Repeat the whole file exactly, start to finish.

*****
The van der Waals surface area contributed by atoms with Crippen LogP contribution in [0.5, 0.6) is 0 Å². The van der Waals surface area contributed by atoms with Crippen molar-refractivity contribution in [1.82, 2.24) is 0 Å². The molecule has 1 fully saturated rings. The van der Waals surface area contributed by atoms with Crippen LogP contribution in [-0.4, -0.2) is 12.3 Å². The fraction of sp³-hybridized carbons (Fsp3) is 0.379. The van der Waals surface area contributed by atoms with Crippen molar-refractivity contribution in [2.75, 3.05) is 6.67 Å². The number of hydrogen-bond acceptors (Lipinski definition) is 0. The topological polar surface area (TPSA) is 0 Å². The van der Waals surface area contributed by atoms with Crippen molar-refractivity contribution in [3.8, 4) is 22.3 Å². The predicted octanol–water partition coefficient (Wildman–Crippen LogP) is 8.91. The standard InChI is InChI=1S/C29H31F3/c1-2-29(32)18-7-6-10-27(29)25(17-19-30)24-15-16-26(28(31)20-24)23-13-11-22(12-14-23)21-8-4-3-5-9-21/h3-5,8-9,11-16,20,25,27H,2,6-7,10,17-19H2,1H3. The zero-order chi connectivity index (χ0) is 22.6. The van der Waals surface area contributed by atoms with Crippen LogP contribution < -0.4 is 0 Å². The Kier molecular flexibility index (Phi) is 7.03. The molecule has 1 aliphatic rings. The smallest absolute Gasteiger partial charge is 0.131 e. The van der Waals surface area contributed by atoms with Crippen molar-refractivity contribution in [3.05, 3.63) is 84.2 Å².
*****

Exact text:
The van der Waals surface area contributed by atoms with Crippen LogP contribution in [0.5, 0.6) is 0 Å². The van der Waals surface area contributed by atoms with Crippen molar-refractivity contribution in [1.82, 2.24) is 0 Å². The molecule has 1 fully saturated rings. The van der Waals surface area contributed by atoms with Crippen LogP contribution in [-0.4, -0.2) is 12.3 Å². The fraction of sp³-hybridized carbons (Fsp3) is 0.379. The van der Waals surface area contributed by atoms with Crippen molar-refractivity contribution in [2.75, 3.05) is 6.67 Å². The number of hydrogen-bond acceptors (Lipinski definition) is 0. The topological polar surface area (TPSA) is 0 Å². The van der Waals surface area contributed by atoms with Crippen molar-refractivity contribution in [3.8, 4) is 22.3 Å². The predicted octanol–water partition coefficient (Wildman–Crippen LogP) is 8.91. The standard InChI is InChI=1S/C29H31F3/c1-2-29(32)18-7-6-10-27(29)25(17-19-30)24-15-16-26(28(31)20-24)23-13-11-22(12-14-23)21-8-4-3-5-9-21/h3-5,8-9,11-16,20,25,27H,2,6-7,10,17-19H2,1H3. The zero-order chi connectivity index (χ0) is 22.6. The van der Waals surface area contributed by atoms with Crippen LogP contribution < -0.4 is 0 Å². The Kier molecular flexibility index (Phi) is 7.03. The molecule has 1 aliphatic rings. The smallest absolute Gasteiger partial charge is 0.131 e. The van der Waals surface area contributed by atoms with Crippen molar-refractivity contribution in [3.05, 3.63) is 84.2 Å².